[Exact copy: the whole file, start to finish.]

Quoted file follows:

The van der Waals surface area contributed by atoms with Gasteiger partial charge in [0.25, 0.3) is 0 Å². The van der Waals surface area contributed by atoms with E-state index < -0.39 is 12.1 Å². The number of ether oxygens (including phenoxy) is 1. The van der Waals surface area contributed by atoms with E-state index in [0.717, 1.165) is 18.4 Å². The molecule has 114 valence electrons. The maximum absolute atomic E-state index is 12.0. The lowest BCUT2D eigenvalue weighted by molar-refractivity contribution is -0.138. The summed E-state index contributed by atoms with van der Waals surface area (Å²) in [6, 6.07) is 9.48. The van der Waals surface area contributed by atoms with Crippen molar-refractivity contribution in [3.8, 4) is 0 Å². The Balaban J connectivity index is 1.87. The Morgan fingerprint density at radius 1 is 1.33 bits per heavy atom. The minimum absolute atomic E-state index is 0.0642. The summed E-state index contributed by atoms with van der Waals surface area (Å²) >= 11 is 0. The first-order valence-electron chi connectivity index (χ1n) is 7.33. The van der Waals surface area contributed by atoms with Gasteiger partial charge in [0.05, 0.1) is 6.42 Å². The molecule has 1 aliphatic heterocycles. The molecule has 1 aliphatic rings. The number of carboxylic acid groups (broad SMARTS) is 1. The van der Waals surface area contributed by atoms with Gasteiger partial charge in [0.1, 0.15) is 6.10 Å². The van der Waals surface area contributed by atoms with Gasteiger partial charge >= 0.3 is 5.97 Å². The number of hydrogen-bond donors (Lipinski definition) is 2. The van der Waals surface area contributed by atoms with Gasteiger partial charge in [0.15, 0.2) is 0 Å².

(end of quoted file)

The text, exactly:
The van der Waals surface area contributed by atoms with Gasteiger partial charge in [0.25, 0.3) is 0 Å². The van der Waals surface area contributed by atoms with E-state index < -0.39 is 12.1 Å². The number of ether oxygens (including phenoxy) is 1. The van der Waals surface area contributed by atoms with E-state index in [0.717, 1.165) is 18.4 Å². The molecule has 114 valence electrons. The maximum absolute atomic E-state index is 12.0. The lowest BCUT2D eigenvalue weighted by molar-refractivity contribution is -0.138. The summed E-state index contributed by atoms with van der Waals surface area (Å²) in [6, 6.07) is 9.48. The van der Waals surface area contributed by atoms with Crippen molar-refractivity contribution in [3.8, 4) is 0 Å². The Balaban J connectivity index is 1.87. The Morgan fingerprint density at radius 1 is 1.33 bits per heavy atom. The minimum absolute atomic E-state index is 0.0642. The summed E-state index contributed by atoms with van der Waals surface area (Å²) >= 11 is 0. The first-order valence-electron chi connectivity index (χ1n) is 7.33. The van der Waals surface area contributed by atoms with Gasteiger partial charge in [0.05, 0.1) is 6.42 Å². The molecule has 1 aliphatic heterocycles. The molecule has 1 aliphatic rings. The number of carboxylic acid groups (broad SMARTS) is 1. The van der Waals surface area contributed by atoms with Gasteiger partial charge in [0.1, 0.15) is 6.10 Å². The van der Waals surface area contributed by atoms with Gasteiger partial charge >= 0.3 is 5.97 Å². The number of hydrogen-bond donors (Lipinski definition) is 2. The van der Waals surface area contributed by atoms with Gasteiger partial charge in [0.15, 0.2) is 0 Å².